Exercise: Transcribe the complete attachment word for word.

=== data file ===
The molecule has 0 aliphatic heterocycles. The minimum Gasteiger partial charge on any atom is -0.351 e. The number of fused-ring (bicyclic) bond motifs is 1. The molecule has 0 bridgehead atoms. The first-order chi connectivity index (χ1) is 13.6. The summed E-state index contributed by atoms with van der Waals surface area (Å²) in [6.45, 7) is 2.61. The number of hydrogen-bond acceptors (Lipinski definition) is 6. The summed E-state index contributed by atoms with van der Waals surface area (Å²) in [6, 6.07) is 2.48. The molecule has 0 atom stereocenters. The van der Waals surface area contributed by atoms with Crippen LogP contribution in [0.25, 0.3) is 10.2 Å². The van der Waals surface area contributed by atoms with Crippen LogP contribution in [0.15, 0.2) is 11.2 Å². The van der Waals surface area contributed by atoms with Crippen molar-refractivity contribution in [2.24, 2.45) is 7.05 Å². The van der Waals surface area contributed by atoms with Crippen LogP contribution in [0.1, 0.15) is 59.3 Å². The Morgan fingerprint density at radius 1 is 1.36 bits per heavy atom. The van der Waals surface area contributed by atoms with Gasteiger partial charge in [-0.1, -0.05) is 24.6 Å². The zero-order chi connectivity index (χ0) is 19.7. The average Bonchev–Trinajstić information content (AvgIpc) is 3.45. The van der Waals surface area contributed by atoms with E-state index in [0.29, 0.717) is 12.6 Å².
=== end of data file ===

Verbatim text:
The molecule has 0 aliphatic heterocycles. The minimum Gasteiger partial charge on any atom is -0.351 e. The number of fused-ring (bicyclic) bond motifs is 1. The molecule has 0 bridgehead atoms. The first-order chi connectivity index (χ1) is 13.6. The summed E-state index contributed by atoms with van der Waals surface area (Å²) in [6.45, 7) is 2.61. The number of hydrogen-bond acceptors (Lipinski definition) is 6. The summed E-state index contributed by atoms with van der Waals surface area (Å²) in [6, 6.07) is 2.48. The molecule has 0 atom stereocenters. The van der Waals surface area contributed by atoms with Crippen LogP contribution in [0.25, 0.3) is 10.2 Å². The van der Waals surface area contributed by atoms with Crippen LogP contribution in [0.15, 0.2) is 11.2 Å². The van der Waals surface area contributed by atoms with Crippen molar-refractivity contribution in [2.24, 2.45) is 7.05 Å². The van der Waals surface area contributed by atoms with Crippen LogP contribution in [0.1, 0.15) is 59.3 Å². The Morgan fingerprint density at radius 1 is 1.36 bits per heavy atom. The van der Waals surface area contributed by atoms with Gasteiger partial charge in [-0.1, -0.05) is 24.6 Å². The zero-order chi connectivity index (χ0) is 19.7. The average Bonchev–Trinajstić information content (AvgIpc) is 3.45. The van der Waals surface area contributed by atoms with E-state index in [0.29, 0.717) is 12.6 Å².